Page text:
std::string                                     getHelpDescription(void) const;  //!< Get the description for this function
std::string                                     getHelpDetails(void) const; //!< Get the more detailed description of the function
std::string                                     getHelpExample(void) const; //!< Get an executable and instructive example
std::vector<RevBayesCore::RbHelpReference>      getHelpReferences(void) const; //!< Get some references/citations for this function
std::vector<std::string>                        getHelpSeeAlso(void) const; //!< Get suggested other functions
std::string                                     getHelpTitle(void) const; //!< Get the title of this help entry


The information for the helps fields should be filled out in the source file Dist_norm.cpp.

/**
* Get the author(s) of this function so they can receive credit (and blame) for it.
*/
std::vector<std::string> Dist_norm::getHelpAuthor(void) const
{
// create a vector of authors for this function
std::vector<std::string> authors;
authors.push_back( "Sebastian Hoehna" );

return authors;
}

/**
* Get the (brief) description for this function
*/
std::string Dist_norm::getHelpDescription(void) const
{
// return the description
return "Normal (gaussian) distribution with mean equal to ‘mean’ and standard deviation equal to ‘sd’.";
}

/**
* Get the more detailed description of the function
*/
std::string Dist_norm::getHelpDetails(void) const
{
// create a details variable
std::string details;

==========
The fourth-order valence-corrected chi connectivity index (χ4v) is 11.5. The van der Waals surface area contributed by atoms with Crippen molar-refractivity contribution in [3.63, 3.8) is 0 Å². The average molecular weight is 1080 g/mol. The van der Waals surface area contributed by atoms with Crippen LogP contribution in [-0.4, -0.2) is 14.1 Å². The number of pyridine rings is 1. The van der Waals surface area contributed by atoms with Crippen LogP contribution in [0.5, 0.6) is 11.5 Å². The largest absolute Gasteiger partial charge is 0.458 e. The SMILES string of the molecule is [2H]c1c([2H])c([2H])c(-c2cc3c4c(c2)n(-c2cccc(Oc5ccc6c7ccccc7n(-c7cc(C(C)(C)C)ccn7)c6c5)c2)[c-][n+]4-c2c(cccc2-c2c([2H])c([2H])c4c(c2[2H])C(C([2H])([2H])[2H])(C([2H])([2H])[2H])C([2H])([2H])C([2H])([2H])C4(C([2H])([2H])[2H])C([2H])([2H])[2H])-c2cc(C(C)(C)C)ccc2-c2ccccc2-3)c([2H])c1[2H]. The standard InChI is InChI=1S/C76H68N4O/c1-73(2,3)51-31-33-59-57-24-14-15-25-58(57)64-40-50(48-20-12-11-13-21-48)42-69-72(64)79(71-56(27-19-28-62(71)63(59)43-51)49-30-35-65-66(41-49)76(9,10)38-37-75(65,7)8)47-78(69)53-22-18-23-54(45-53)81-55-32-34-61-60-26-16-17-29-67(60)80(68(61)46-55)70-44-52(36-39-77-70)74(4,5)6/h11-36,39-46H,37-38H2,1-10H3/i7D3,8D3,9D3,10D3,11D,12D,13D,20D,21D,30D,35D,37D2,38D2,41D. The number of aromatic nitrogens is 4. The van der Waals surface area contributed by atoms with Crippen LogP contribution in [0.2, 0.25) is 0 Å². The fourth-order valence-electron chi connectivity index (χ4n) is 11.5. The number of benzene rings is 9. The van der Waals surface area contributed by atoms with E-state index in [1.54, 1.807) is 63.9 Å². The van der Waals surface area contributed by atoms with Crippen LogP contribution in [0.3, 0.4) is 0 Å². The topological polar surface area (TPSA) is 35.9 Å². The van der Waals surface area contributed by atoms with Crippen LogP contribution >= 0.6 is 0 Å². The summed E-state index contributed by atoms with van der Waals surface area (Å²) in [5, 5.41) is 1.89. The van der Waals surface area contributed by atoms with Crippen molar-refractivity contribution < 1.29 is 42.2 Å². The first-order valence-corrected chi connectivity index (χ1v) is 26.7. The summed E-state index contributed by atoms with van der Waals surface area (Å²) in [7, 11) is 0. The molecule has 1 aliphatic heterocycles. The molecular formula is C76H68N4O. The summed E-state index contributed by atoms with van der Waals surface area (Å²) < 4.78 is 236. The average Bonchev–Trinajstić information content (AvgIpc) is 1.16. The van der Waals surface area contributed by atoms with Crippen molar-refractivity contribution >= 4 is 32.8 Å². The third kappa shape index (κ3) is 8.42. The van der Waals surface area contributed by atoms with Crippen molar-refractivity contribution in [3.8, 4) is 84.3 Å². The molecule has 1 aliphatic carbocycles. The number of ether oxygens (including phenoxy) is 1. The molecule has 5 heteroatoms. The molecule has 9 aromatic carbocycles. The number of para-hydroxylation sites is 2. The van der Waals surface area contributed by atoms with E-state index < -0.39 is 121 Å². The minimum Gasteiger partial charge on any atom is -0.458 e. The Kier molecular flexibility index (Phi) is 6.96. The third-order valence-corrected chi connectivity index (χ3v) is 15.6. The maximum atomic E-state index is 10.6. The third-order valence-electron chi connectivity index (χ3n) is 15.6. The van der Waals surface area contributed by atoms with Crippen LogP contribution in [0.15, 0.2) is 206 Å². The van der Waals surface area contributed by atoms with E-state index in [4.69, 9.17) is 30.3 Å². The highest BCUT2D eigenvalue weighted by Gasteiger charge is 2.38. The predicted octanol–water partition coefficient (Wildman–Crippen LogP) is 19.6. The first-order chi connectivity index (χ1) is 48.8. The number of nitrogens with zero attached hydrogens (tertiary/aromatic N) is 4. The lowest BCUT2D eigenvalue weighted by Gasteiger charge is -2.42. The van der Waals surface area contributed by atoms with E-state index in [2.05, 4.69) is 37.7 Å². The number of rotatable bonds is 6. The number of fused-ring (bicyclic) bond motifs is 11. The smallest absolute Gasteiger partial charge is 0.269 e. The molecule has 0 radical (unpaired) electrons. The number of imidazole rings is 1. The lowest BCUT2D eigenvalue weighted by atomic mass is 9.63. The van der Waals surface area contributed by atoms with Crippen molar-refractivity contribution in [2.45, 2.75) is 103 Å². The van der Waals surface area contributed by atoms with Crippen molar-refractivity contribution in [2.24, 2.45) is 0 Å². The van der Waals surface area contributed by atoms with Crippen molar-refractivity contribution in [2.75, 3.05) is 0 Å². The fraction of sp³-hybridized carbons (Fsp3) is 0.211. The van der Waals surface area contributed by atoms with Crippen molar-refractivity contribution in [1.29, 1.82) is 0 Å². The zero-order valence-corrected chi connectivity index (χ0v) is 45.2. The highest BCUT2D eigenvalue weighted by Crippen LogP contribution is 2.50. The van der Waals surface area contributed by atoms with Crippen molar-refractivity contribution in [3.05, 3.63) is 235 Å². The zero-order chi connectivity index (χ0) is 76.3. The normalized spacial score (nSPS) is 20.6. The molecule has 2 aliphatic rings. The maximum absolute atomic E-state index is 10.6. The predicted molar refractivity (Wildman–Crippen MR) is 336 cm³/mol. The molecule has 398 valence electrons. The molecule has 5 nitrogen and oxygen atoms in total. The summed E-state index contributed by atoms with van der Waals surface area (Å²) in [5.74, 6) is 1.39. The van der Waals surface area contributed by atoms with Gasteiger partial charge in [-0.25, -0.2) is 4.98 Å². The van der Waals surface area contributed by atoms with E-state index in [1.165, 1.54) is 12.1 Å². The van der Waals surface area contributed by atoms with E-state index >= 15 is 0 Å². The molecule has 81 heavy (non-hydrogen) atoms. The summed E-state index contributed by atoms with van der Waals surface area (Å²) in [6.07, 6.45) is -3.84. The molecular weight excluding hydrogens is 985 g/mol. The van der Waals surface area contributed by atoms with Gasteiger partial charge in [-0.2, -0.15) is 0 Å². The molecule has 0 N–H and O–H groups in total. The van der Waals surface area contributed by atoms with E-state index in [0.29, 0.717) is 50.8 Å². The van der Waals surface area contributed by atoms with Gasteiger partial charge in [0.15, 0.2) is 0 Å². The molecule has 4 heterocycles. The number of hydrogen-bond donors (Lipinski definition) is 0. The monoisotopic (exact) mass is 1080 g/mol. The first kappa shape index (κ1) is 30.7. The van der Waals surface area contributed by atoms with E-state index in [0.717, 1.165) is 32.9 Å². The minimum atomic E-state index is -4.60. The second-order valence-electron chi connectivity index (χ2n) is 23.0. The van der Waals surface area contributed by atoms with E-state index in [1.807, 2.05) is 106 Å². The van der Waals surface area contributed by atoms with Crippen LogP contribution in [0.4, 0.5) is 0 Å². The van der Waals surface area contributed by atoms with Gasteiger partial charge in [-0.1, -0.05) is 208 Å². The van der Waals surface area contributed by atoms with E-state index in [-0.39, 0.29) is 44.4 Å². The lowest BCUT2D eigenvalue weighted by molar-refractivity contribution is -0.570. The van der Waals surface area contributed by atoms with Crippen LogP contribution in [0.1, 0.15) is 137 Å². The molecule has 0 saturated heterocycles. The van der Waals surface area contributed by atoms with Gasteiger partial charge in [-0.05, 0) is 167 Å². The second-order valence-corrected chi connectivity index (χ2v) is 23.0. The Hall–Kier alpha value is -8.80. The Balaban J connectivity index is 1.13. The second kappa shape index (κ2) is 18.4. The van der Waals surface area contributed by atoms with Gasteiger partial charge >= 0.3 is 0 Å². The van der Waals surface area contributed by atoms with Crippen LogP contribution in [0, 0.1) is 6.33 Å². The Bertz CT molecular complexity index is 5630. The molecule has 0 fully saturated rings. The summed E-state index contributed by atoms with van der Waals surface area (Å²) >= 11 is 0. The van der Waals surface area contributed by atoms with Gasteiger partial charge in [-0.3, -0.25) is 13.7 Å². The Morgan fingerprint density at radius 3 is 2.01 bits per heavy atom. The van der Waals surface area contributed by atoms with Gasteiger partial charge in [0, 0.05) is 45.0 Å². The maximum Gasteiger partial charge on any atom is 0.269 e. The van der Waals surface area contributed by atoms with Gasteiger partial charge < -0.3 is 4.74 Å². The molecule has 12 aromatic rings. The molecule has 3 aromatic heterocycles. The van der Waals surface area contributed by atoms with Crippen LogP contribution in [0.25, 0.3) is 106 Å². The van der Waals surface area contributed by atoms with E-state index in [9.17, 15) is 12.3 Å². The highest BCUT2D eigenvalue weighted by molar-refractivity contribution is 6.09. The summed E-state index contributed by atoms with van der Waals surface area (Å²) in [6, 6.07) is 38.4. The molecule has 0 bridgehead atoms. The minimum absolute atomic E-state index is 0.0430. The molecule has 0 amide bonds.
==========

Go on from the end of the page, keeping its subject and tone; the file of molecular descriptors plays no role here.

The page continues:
details += "The normal distribution has density:\n\n";
details += "f(x) = 1/(sqrt(2 pi) sigma) e^-((x - mu)^2/(2 sigma^2))\n\n";
details += "where mu is the mean of the distribution and sigma the standard deviation.";

return details;
}

/**
* Get an executable and instructive example.
* These example should help the users to show how this function works but
* are also used to test if this function still works.
*/
std::string Dist_norm::getHelpExample(void) const
{
// create an example as a single string variable.
std::string example = "";

example += "# we simulate some observations\n";
example += "x <- rnorm(n=10,mean=5,sd=10)\n";
example += "# let's see what the minimum is (you could do the max too)\n";
example += "min(x)\n";
example += "# let's also see what the mean and the variance are\n";
example += "mean(x)\n";
example += "var(x)\n";
example += "sd(x)\n";

return example;
}

/**
* Get some references/citations for this function
*
*/
std::vector<RevBayesCore::RbHelpReference> Dist_norm::getHelpReferences(void) const
{
// create an entry for each reference
std::vector<RevBayesCore::RbHelpReference> references;

return references;
}

/**
* Get the names of similar and suggested other functions
*/
std::vector<std::string> Dist_norm::getHelpSeeAlso(void) const
{
// create an entry for each suggested function
std::vector<std::string> see_also;
see_also.push_back( "dnLognormal" );

return see_also;
}

/**
* Get the title of this help entry
*/
std::string Dist_norm::getHelpTitle(void) const
{
// create a title variable
std::string title = "Normal Distribution";

return title;
}


Once you recompile RevBayes, be careful to double check the screen output!